Let $(M,g)$ be a spacetime. An open set $A\subset M$ is causally convex if no causal curve intersects $A$ in a disconnected set. If $(M,g)$ is strongly causal, then for any point $p\in M$ and neighborhood $U$ of $p$, there is a causally convex set $A$ such that $p\in A\subset U$. It might be convenient to assume that $A$ can be taken to be a convex normal neighborhood (CNN), i.e. $A$ can be covered by normal coordinates centered at any $q\in A$ and that any $r,s\in A$ can be connected by a unique geodesic in $A$. Is this possible in general?
The existence of such sets is nonchalantly declared on page 195 of Hawking and Ellis, and on page 60 of Beem et al.
I attemped a proof by a standard argument: Take a CNN $U$ of $p$, and a causally convex set $A$ with $p\in A\subset U$. Then take another CNN $V$ of $p$ with $V\subset A$. Then $V$ should be causally convex or some small modification is. This seems to make sense, because causal convexity is supposed to protect from global "almost" causal violations. But in the case of $\Bbb R^2$ Minkowski space we can see that this program fails. A CNN is any set that is convex in the linear algebra sense, in particular a square with "the flat part down." But this is not causally convex because you can have a timelike curve that passes through the bottom corner (+time pointing up), then leaves through the side, and comes back in near a corner at the top. But if you rotate so it's a diamond, you get a causally convex CNN.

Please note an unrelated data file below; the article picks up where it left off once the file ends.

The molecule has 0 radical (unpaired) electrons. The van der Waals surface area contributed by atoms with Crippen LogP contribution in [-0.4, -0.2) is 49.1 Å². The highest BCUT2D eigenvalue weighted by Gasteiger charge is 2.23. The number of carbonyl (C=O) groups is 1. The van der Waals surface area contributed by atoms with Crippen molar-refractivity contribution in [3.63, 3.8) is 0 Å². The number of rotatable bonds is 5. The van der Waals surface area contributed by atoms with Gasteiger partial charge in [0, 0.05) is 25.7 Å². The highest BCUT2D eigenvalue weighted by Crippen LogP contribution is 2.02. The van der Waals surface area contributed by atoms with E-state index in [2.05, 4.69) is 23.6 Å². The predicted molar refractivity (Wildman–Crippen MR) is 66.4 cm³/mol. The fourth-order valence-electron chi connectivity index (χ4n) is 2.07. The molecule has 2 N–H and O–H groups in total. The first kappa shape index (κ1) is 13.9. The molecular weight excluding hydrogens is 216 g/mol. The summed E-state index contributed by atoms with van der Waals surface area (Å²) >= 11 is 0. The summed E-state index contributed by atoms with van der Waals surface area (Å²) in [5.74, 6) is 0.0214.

So maybe a causal diamond like $I^+(r)\cap I^-(s)$ with $r\ll p$ and $p\ll s$ could work, where $r$ and $s$ are "close enough" to $p$. I'm not sure how the details play out.